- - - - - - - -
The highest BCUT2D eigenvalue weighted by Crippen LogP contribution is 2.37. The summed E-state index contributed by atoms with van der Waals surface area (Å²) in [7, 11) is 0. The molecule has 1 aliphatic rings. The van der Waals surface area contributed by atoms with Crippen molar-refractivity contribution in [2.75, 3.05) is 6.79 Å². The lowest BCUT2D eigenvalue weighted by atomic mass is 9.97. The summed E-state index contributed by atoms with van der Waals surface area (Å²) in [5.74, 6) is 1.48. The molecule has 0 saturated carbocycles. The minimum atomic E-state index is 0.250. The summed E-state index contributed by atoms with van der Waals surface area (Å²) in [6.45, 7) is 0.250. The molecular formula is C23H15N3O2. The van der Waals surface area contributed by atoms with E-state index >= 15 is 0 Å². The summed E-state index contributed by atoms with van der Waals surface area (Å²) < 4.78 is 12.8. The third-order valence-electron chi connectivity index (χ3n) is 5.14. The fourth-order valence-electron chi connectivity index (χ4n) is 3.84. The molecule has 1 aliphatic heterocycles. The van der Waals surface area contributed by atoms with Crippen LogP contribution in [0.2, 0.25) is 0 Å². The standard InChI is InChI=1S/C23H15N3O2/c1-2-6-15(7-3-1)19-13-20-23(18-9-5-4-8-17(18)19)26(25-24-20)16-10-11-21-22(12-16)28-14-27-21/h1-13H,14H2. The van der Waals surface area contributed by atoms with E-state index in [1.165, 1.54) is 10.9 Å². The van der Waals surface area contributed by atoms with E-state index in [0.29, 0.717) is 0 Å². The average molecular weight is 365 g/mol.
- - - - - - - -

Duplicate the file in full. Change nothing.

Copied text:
The highest BCUT2D eigenvalue weighted by Crippen LogP contribution is 2.37. The summed E-state index contributed by atoms with van der Waals surface area (Å²) in [7, 11) is 0. The molecule has 1 aliphatic rings. The van der Waals surface area contributed by atoms with Crippen molar-refractivity contribution in [2.75, 3.05) is 6.79 Å². The lowest BCUT2D eigenvalue weighted by atomic mass is 9.97. The summed E-state index contributed by atoms with van der Waals surface area (Å²) in [5.74, 6) is 1.48. The molecule has 0 saturated carbocycles. The minimum atomic E-state index is 0.250. The summed E-state index contributed by atoms with van der Waals surface area (Å²) in [6.45, 7) is 0.250. The molecular formula is C23H15N3O2. The van der Waals surface area contributed by atoms with E-state index >= 15 is 0 Å². The summed E-state index contributed by atoms with van der Waals surface area (Å²) < 4.78 is 12.8. The third-order valence-electron chi connectivity index (χ3n) is 5.14. The fourth-order valence-electron chi connectivity index (χ4n) is 3.84. The molecule has 1 aliphatic heterocycles. The van der Waals surface area contributed by atoms with Crippen LogP contribution in [0.2, 0.25) is 0 Å². The standard InChI is InChI=1S/C23H15N3O2/c1-2-6-15(7-3-1)19-13-20-23(18-9-5-4-8-17(18)19)26(25-24-20)16-10-11-21-22(12-16)28-14-27-21/h1-13H,14H2. The van der Waals surface area contributed by atoms with E-state index in [1.165, 1.54) is 10.9 Å². The van der Waals surface area contributed by atoms with E-state index in [0.29, 0.717) is 0 Å². The average molecular weight is 365 g/mol.